And this is where the voice of Moses leaves us. When Moses speaks to us today we hear the voice of accusation, the “letter that killeth”, and the “ministry of death.” Unclean! In the civil realm it acts upon the body, protecting the clean, and banishing the unclean. In the spiritual realm, it reveals, increases, and accuses men of the leprosy of sin. Estrangement from people and estrangement from God. Sin is a cancerous affair that infects and pervades all aspects of our lives and this is not a cancer that the craftiness of men can cure. No amount of our own scrubbing, puritanism, or works of satisfaction can satisfy the wrath of God which the law reveals. In fact, God has declared boldly through his prophets and the psalms that he hates works as a means of justification. Our works are taken away from us by the law. God does not delight in your self-justification, sacrifices and burnt offering, but the true sacrifices of God are “a broken spirit; a broken and contrite heart” (Ps. 51)which is the work of God. This God will not despise.
So with the Psalmist and these lepers we pray God to heal us, forgive us, and renew us, not on the basis of our piety, worthiness, or worship, but “according to your steadfast love; according to your abundant mercy blot out my transgressions” and “Have mercy on us!” And he does, not according to the law and works, but according to grace and mercy. We do well to note that the 10th leper is made well even before he gets to the priest and at the end of the day he never makes it. He turns away from the law and runs to Christ instead. He banishes works and the law (which cannot save him) from his sight and runs to the liturgy of God, to a Divine Service. In this Divine Service we don’t give, but simply rest and receive. We lay down our burden of sin at the feet of Christ, confessing back to God what he has said of us. We kneel and receive the word of absolution from the mouth of the pastor as from Christ himself. We present ourselves before the altar and give true thanks and praise to God by receiving the true body and blood of Christ Jesus for the remission of our sins. We stand worthy before this altar, not because of our glistening character, but as Luther writes because we simply believe these words, “given and shed for you for the forgiveness of sins.” And we leave from this place in full confidence that not only has our faith made us well, it has saved us. Where once we were dead, lepers, and strangers of God, now God says to us, “Be raised from the dead, go your way; your faith has saved you!” The law says, ‘do this’ and it is never done. Grace says, ‘believe this’ and everything is done already.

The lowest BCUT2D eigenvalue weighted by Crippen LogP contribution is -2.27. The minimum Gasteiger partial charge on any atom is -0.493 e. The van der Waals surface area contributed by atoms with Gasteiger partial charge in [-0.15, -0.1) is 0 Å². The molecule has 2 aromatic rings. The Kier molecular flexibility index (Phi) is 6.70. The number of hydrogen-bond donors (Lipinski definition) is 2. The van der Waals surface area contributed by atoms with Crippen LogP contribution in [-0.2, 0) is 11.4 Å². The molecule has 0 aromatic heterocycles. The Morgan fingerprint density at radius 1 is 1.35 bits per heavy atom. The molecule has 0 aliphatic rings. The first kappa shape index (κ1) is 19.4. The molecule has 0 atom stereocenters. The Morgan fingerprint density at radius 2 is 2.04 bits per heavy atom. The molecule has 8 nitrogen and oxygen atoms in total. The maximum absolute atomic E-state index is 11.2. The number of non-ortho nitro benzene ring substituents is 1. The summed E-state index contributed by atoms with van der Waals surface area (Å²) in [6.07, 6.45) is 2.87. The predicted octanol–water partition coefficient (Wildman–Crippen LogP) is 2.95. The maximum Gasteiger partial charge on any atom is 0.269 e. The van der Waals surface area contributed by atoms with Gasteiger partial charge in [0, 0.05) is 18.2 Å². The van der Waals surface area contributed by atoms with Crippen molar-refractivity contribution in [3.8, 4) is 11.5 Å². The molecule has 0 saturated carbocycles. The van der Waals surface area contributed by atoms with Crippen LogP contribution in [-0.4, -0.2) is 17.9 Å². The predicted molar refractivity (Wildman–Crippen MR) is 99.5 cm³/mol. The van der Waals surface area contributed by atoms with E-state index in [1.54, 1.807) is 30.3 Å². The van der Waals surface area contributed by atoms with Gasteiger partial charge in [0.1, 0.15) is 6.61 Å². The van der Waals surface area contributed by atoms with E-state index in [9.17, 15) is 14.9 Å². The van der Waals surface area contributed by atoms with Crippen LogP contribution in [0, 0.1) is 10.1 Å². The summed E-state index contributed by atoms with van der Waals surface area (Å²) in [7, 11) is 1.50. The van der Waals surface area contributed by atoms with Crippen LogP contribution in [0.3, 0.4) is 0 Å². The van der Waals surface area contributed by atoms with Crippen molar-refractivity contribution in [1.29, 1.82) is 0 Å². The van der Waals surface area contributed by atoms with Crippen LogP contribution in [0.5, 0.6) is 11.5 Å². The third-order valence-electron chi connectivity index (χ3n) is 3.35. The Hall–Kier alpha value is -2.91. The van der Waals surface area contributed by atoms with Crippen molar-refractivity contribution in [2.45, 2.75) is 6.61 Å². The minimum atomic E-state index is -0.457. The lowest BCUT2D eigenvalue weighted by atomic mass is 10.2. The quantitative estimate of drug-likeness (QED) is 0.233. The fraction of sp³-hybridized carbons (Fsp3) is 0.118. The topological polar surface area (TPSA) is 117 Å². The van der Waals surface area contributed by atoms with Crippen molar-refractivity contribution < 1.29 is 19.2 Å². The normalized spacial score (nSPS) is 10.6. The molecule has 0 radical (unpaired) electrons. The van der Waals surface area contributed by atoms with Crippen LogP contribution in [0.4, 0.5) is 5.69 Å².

May the peace of God which passes all understanding guard your hearts and your minds in Christ Jesus. Amen.